U.S. Energy News

Transportation, not power plants, now top CO2 emitter

CLIMATE: An analysis finds in the U.S., carbon emissions from the transportation sector have surpassed those from power plants for the first time since 1979. (Vox)

ALSO:
• California’s cap-and-trade system faces possible collapse amid daunting political challenges. (Los Angeles Times)
• Oregon studies a possible carbon trading plan linked with neighboring states. (ClimateWire)

POLLUTION: The Supreme Court lets stand a lower court ruling allowing EPA limits on mercury emissions to remain in effect while the agency calculates industry compliance costs. (Washington Post)

CLEAN POWER PLAN: Peabody Energy plans to pay constitutional law expert and President Obama’s former mentor Laurence Tribe $435,000 this year to challenge the federal rules in court. (SNL Energy)

FOSSIL FUELS: A new analysis shows coal and gas will start on a “terminal decline”in less than 10 years. (Bloomberg)

SOLAR: Advocates pack a Colorado regulatory hearing on proposed rate changes they say will stifle solar growth in the state. (Denver Post)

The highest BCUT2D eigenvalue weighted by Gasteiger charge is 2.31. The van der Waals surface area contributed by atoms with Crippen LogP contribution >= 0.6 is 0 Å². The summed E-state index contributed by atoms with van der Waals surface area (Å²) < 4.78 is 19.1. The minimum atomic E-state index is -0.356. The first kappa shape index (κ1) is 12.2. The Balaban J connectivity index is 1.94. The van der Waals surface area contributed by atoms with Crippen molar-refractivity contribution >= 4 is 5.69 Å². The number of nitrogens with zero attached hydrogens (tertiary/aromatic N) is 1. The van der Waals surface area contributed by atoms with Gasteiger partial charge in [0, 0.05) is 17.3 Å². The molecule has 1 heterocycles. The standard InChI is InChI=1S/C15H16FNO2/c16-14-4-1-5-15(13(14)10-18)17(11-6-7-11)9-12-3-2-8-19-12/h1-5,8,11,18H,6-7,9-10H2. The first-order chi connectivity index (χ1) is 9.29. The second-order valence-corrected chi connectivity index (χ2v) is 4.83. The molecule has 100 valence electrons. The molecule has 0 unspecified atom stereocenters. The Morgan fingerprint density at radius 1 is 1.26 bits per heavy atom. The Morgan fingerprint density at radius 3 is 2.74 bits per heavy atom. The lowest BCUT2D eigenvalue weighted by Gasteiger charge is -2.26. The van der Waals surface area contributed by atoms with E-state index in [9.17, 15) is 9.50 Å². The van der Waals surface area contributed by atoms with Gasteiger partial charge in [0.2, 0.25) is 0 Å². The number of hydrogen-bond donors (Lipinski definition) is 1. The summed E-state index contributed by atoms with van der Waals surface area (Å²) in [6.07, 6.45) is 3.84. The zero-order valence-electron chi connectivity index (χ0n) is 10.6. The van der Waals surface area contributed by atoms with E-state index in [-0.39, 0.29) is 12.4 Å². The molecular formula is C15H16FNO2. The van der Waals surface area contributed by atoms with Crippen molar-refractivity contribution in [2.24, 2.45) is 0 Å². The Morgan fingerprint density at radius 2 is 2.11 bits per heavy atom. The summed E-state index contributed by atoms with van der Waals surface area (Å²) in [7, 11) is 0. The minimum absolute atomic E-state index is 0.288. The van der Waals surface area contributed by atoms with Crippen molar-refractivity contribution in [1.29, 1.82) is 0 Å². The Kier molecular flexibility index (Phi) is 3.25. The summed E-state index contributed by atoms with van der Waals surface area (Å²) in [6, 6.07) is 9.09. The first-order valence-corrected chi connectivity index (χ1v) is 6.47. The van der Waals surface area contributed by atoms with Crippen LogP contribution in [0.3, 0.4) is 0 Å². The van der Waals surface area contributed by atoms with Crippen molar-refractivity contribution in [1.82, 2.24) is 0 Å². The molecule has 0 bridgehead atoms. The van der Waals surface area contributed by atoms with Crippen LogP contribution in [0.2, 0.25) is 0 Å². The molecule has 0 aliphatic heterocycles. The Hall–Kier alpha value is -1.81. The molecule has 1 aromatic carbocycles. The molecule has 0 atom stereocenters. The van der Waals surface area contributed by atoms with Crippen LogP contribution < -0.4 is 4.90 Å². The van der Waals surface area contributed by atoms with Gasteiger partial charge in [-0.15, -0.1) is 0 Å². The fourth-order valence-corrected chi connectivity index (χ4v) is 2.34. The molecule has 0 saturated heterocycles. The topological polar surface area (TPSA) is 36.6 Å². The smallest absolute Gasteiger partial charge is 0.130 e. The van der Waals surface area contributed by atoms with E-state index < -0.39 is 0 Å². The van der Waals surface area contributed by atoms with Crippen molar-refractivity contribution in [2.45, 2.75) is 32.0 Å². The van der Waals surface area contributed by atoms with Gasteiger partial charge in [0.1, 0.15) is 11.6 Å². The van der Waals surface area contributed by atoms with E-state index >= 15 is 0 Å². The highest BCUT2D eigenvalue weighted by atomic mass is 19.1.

RENEWABLES:
• Why clean-energy advocates aren’t overly enthusiastic about a Massachusetts bill pushing for more hydropower and offshore wind. (ClimateWire)
• Vermont’s governor signs a bill giving local governments more control over siting of wind and solar projects. (Barre-Montpelier Times Argus)
• A proposed Idaho project would use pumped hydro storage to back up 150 MW of wind and solar, but faces local opposition. (Idaho Statesman)

COAL ASH: A Georgia utility says it will close all 29 of its coal ash ponds in the state within three years.  (Atlanta Journal-Constitution)

NATURAL GAS: A proposed $3.6 billion pipeline would carry natural gas from Texas to a port city in Mexico. (Houston Chronicle)

GRID: The number of Michigan utility customers who leave the grid could increase in coming years as solar and storage costs decline, rates increase and utilities fight net metering. (Midwest Energy News)

EFFICIENCY: The U.S. Department of Energy looks to fund efficiency projects targeted at data centers. (Utility Dive)

ACTIVISM: Ten people are arrested for camping on public lands slated for oil sands development. (Deseret News)

MEDIA: The Wall Street Journal refuses to publish an ad challenging its editorial page’s ongoing rejection of climate science. (Washington Post)

COMMENTARY:
• How corporations are helping lead the transition to clean energy. (Dallas Morning News)
• “The economics of renewable energy has overtaken politics in Texas.” (Union of Concerned Scientists)

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